30 July, 2017

The Primary Meaning of “Offero” in English-Latin Dictionaries

The following are extracts from the Oxford Latin Dictionary (1968), Cassell’s New Latin Dictionary (1969) and Langenscheidt’s Latin-English Dictionary (1961/1966), displaying the various connotations of the term offero

Offero is the word we see rendered as “offer” in the old English translations of 16/17th century theological works and also of the Reformed and Presbyterian confessionsthe Canons of Dordt (1618) was originally written in Latin, and there was also a Latin version of the Westminster Standards (1647) as well. Calvin also wrote a Latin publication of His Institutes of the Christian Religion as well as his polemic, Concerning the Eternal Predestination of God.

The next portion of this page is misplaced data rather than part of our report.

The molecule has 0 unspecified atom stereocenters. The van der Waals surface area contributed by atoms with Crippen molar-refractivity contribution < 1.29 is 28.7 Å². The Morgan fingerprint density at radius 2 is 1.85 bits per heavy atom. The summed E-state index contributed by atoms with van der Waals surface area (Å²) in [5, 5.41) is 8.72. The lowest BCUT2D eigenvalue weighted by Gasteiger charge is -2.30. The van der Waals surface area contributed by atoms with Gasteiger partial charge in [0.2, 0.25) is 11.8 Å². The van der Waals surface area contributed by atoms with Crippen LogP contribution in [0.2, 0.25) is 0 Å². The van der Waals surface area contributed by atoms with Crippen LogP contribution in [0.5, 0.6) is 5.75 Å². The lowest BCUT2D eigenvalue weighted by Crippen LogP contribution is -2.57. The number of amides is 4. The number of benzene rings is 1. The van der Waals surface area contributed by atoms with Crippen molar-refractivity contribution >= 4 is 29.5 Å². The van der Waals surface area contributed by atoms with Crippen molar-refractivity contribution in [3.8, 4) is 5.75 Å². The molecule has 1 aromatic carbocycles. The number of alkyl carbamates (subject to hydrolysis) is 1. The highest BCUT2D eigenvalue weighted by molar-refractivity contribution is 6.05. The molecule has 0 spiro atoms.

Notice that the PRIMARY meaning (NB. not the “only” meaning) of the word means “to present,” “to exhibit,” “to set forth,” “to bring or set before the attention of someone.”

Oxford Latin Dictionary (1968):

Cassell’s New Latin Dictionary (1969):

Langenscheidt’s Latin-English Dictionary (1961/1966):

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